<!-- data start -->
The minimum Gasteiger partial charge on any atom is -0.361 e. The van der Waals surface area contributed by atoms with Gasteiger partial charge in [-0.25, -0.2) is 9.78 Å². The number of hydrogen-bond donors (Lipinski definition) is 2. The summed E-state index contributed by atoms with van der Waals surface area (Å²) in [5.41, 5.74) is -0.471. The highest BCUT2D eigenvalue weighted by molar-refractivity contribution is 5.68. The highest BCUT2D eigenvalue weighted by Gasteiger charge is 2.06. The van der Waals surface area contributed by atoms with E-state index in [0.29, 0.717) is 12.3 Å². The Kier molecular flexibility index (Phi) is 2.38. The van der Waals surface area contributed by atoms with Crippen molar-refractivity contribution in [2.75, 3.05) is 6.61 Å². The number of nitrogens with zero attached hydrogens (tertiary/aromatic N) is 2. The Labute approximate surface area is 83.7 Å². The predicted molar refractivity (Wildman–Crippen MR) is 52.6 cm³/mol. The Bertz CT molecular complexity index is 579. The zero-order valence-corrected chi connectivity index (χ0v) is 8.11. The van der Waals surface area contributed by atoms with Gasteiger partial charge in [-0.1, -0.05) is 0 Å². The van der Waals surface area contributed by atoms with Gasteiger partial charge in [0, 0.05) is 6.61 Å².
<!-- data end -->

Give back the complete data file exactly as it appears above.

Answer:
The minimum Gasteiger partial charge on any atom is -0.361 e. The van der Waals surface area contributed by atoms with Gasteiger partial charge in [-0.25, -0.2) is 9.78 Å². The number of hydrogen-bond donors (Lipinski definition) is 2. The summed E-state index contributed by atoms with van der Waals surface area (Å²) in [5.41, 5.74) is -0.471. The highest BCUT2D eigenvalue weighted by molar-refractivity contribution is 5.68. The highest BCUT2D eigenvalue weighted by Gasteiger charge is 2.06. The van der Waals surface area contributed by atoms with E-state index in [0.29, 0.717) is 12.3 Å². The Kier molecular flexibility index (Phi) is 2.38. The van der Waals surface area contributed by atoms with Crippen molar-refractivity contribution in [2.75, 3.05) is 6.61 Å². The number of nitrogens with zero attached hydrogens (tertiary/aromatic N) is 2. The Labute approximate surface area is 83.7 Å². The predicted molar refractivity (Wildman–Crippen MR) is 52.6 cm³/mol. The Bertz CT molecular complexity index is 579. The zero-order valence-corrected chi connectivity index (χ0v) is 8.11. The van der Waals surface area contributed by atoms with Gasteiger partial charge in [-0.1, -0.05) is 0 Å². The van der Waals surface area contributed by atoms with Gasteiger partial charge in [0, 0.05) is 6.61 Å².